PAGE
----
Repairing unfit houses—and then recouping the costs

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Tyler Mulligan

Tyler Mulligan is a School of Government faculty member focusing on community development, economic development, public-private partnerships for revitalization, and development finance.

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[2011 UPDATE: For more detail on this topic, see the following 2011 book: Housing Codes for Repair and Maintenance: Using the General Police Power and Minimum Housing Statutes to Prevent Dwelling Deterioration]

An earlier post on minimum housing ordinances (MHOs) explained how MHOs can be employed by a local government for the purpose of ordering owners to repair unfit dwellings. When an owner fails to comply with a repair order, the local government may proceed to effectuate the repairs itself. The costs to the local government for making the repairs become a lien on the property. What mechanisms are available to local governments to collect on these liens?

Liens for minimum housing costs, pursuant to G.S. 160A-443(6), “shall be filed, have the same priority, and be collected as the lien for special assessment.” In other words, these are not lowly mechanics liens (the type of lien applied for enforcement of most police power actions under G.S. 160A-175 for cities and G.S. 153A-123 for counties). Rather, special assessment liens are senior to all liens except other tax liens (see G.S. 160A-233) and therefore survive bank foreclosure actions.

Additionally, special assessments are “collected in the same manner as property taxes” pursuant to G.S. 160A-228. This makes available some rather robust enforcement mechanisms. For example, authorized collection methods include levying upon personal property, attaching rents, and garnishment (G.S. 105-366), making claims through the Setoff Debt Collection Act (G.S. Ch. 105A), and foreclosure upon real property (G.S. 160A-233, 105-374, 105-375).

These are fairly robust collection methods, but will they work? Local government repair authority was boosted by the General Assembly only a few months ago (Session Law 2009-279), so we don’t have much experience collecting repair liens. Up to now, most of our experience with applying collection mechanisms in the minimum housing context involves demolition liens, and those liens are notoriously difficult to collect. It isn’t hard to see why. When a dwelling is demolished, the property is no longer producing rental income, so there are no rents to attach for collection purposes. The neglectful owner may not have a sufficient income stream to garnish. Even if a local government forecloses on the property, unimproved land is unlikely to attract buyers willing to pay off the demolition lien, purchase the land, and then pay for constructing a new, income-producing structure.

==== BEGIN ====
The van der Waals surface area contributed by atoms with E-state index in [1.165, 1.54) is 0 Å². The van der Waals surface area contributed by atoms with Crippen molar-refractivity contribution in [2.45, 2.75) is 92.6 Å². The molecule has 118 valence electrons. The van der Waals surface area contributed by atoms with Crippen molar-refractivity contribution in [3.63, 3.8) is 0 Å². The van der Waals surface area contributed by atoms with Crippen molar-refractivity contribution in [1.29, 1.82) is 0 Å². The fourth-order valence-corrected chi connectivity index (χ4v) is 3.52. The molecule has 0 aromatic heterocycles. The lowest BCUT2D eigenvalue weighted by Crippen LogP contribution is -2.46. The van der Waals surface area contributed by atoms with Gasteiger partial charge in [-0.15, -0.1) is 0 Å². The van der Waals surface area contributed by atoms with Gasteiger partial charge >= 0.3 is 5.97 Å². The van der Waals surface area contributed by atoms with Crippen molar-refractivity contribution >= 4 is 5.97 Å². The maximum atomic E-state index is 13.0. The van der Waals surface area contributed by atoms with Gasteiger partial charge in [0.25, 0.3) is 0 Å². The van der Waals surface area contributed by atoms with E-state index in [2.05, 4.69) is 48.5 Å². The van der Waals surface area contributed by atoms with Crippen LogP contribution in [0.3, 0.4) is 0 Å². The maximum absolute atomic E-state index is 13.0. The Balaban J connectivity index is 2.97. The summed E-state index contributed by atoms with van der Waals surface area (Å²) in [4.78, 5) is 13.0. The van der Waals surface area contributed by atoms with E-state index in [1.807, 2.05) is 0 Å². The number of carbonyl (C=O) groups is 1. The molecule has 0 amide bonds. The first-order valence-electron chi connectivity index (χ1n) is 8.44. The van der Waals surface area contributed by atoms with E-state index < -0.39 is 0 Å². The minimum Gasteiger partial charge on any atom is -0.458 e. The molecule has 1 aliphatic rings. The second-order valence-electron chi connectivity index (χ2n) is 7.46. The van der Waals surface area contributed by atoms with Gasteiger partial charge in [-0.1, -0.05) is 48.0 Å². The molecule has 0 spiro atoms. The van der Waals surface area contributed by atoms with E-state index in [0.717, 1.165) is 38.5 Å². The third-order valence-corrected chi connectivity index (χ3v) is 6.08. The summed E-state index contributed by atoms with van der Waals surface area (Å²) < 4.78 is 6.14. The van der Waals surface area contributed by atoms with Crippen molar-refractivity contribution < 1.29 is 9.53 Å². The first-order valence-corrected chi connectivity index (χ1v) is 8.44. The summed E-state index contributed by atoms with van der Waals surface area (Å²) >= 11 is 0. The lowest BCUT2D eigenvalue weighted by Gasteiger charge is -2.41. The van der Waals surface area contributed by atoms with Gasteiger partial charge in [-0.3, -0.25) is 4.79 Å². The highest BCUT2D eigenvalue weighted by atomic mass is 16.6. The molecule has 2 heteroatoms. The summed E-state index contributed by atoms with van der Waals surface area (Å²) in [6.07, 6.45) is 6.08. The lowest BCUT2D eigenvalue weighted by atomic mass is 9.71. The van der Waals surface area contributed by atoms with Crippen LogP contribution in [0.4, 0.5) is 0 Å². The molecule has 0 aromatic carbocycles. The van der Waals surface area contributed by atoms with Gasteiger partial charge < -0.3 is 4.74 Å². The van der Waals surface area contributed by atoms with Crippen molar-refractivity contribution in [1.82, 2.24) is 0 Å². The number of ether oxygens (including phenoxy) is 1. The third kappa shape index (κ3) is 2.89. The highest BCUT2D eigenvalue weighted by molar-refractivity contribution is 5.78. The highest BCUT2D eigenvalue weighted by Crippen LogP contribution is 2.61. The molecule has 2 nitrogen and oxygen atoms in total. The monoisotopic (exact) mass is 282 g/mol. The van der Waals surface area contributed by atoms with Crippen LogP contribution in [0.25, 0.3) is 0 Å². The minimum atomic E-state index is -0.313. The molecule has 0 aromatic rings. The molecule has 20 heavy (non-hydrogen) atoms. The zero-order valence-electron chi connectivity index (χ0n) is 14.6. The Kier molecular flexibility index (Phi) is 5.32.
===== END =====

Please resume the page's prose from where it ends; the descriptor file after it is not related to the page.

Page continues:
But the equation may change when a dwelling is repaired rather than demolished. Following repair, a dwelling can be rented out, and the rent can be attached to pay off the repair lien. Additionally, in the event foreclosure proceedings are initiated to collect on a lien, a repaired dwelling will fare significantly better in the foreclosure market, because it can immediately begin producing rent for the new owner. So at first glance collection seems feasible, but we don’t have good data to inform our expectations. We know that property tax collection rates are fairly impressive in North Carolina: during the difficult year of 2009, it was 97.98% for counties and 98.28% for municipalities. However, most of that success is attributable to voluntary compliance. Delinquent taxes are collected at rates closer to the 50-60% range. I would be interested in hearing from tax collectors across the state about their success (or otherwise) employing the above-described collection mechanisms against habitable rental dwellings.

If these collection methods are sufficiently robust, then a local government could feasibly establish a revolving fund—perhaps synthetically implemented on the books without actually establishing a separate fund—for the repair of unfit homes that are vacant or abandoned. Funds could be expended for the purpose of making repairs to strategically-selected dwellings (before the dwellings get to the point that demolition is required) and then replenished as costs were recouped using any of the methods described above. Thinking more comprehensively, a repair program could be one component of a broader effort to register and monitor vacant and abandoned homes, as described in my article on vacant property registration programs. Are you aware of any programs like this being employed by local governments in North Carolina?

Tyler Mulligan (46 Posts)

Tyler Mulligan is a School of Government faculty member focusing on community development, economic development, public-private partnerships for revitalization, and development finance.


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